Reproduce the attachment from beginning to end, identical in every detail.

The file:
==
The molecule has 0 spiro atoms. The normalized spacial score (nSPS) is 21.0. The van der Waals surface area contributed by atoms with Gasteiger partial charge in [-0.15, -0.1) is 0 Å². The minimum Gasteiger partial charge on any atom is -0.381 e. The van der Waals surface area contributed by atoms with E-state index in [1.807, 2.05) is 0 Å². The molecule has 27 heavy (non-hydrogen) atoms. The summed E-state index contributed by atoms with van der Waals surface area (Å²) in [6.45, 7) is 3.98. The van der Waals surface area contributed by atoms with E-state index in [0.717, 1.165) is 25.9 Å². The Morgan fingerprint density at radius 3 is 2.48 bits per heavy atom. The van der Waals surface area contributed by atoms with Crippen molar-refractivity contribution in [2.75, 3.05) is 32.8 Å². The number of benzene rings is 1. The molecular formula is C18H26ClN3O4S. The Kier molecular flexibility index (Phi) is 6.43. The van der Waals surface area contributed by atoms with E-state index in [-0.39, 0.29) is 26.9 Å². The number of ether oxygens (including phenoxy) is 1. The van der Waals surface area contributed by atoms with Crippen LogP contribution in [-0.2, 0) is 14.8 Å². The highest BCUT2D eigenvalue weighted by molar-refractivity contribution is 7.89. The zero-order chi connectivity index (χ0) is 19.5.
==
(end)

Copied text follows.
The molecule has 0 spiro atoms. The normalized spacial score (nSPS) is 21.0. The van der Waals surface area contributed by atoms with Gasteiger partial charge in [-0.15, -0.1) is 0 Å². The minimum Gasteiger partial charge on any atom is -0.381 e. The van der Waals surface area contributed by atoms with E-state index in [1.807, 2.05) is 0 Å². The molecule has 27 heavy (non-hydrogen) atoms. The summed E-state index contributed by atoms with van der Waals surface area (Å²) in [6.45, 7) is 3.98. The van der Waals surface area contributed by atoms with E-state index in [0.717, 1.165) is 25.9 Å². The Morgan fingerprint density at radius 3 is 2.48 bits per heavy atom. The van der Waals surface area contributed by atoms with Crippen molar-refractivity contribution in [2.75, 3.05) is 32.8 Å². The number of benzene rings is 1. The molecular formula is C18H26ClN3O4S. The Kier molecular flexibility index (Phi) is 6.43. The van der Waals surface area contributed by atoms with E-state index in [-0.39, 0.29) is 26.9 Å². The number of ether oxygens (including phenoxy) is 1. The van der Waals surface area contributed by atoms with Crippen LogP contribution in [-0.2, 0) is 14.8 Å². The highest BCUT2D eigenvalue weighted by molar-refractivity contribution is 7.89. The zero-order chi connectivity index (χ0) is 19.5.